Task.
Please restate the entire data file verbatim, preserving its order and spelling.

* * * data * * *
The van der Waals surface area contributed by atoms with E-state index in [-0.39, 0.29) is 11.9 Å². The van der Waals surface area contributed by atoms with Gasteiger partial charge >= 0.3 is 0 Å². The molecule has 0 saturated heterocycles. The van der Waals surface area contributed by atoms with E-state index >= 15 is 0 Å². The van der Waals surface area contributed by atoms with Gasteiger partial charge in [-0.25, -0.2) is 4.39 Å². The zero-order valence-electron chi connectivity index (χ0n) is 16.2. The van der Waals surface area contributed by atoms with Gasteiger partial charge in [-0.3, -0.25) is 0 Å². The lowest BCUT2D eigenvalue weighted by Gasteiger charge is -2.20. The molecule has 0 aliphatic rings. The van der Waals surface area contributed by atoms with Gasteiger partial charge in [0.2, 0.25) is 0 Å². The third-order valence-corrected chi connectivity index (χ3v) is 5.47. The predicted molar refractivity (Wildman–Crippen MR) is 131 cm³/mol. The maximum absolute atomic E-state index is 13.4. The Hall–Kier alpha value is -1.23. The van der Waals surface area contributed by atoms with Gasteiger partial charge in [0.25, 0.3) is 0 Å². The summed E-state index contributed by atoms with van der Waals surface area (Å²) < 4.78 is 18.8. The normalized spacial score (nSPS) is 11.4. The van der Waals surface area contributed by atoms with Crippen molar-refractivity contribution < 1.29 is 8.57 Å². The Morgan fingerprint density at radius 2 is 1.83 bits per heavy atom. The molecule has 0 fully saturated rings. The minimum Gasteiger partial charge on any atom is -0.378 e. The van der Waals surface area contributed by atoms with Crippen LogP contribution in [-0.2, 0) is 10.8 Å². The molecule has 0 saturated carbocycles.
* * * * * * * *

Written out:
The van der Waals surface area contributed by atoms with E-state index in [-0.39, 0.29) is 11.9 Å². The van der Waals surface area contributed by atoms with Gasteiger partial charge >= 0.3 is 0 Å². The molecule has 0 saturated heterocycles. The van der Waals surface area contributed by atoms with E-state index >= 15 is 0 Å². The van der Waals surface area contributed by atoms with Gasteiger partial charge in [-0.25, -0.2) is 4.39 Å². The zero-order valence-electron chi connectivity index (χ0n) is 16.2. The van der Waals surface area contributed by atoms with Gasteiger partial charge in [-0.3, -0.25) is 0 Å². The lowest BCUT2D eigenvalue weighted by Gasteiger charge is -2.20. The molecule has 0 aliphatic rings. The van der Waals surface area contributed by atoms with Gasteiger partial charge in [0.2, 0.25) is 0 Å². The third-order valence-corrected chi connectivity index (χ3v) is 5.47. The predicted molar refractivity (Wildman–Crippen MR) is 131 cm³/mol. The maximum absolute atomic E-state index is 13.4. The Hall–Kier alpha value is -1.23. The van der Waals surface area contributed by atoms with Gasteiger partial charge in [0.25, 0.3) is 0 Å². The summed E-state index contributed by atoms with van der Waals surface area (Å²) < 4.78 is 18.8. The normalized spacial score (nSPS) is 11.4. The van der Waals surface area contributed by atoms with Crippen molar-refractivity contribution < 1.29 is 8.57 Å². The Morgan fingerprint density at radius 2 is 1.83 bits per heavy atom. The molecule has 0 fully saturated rings. The minimum Gasteiger partial charge on any atom is -0.378 e. The van der Waals surface area contributed by atoms with Crippen LogP contribution in [-0.2, 0) is 10.8 Å². The molecule has 0 saturated carbocycles.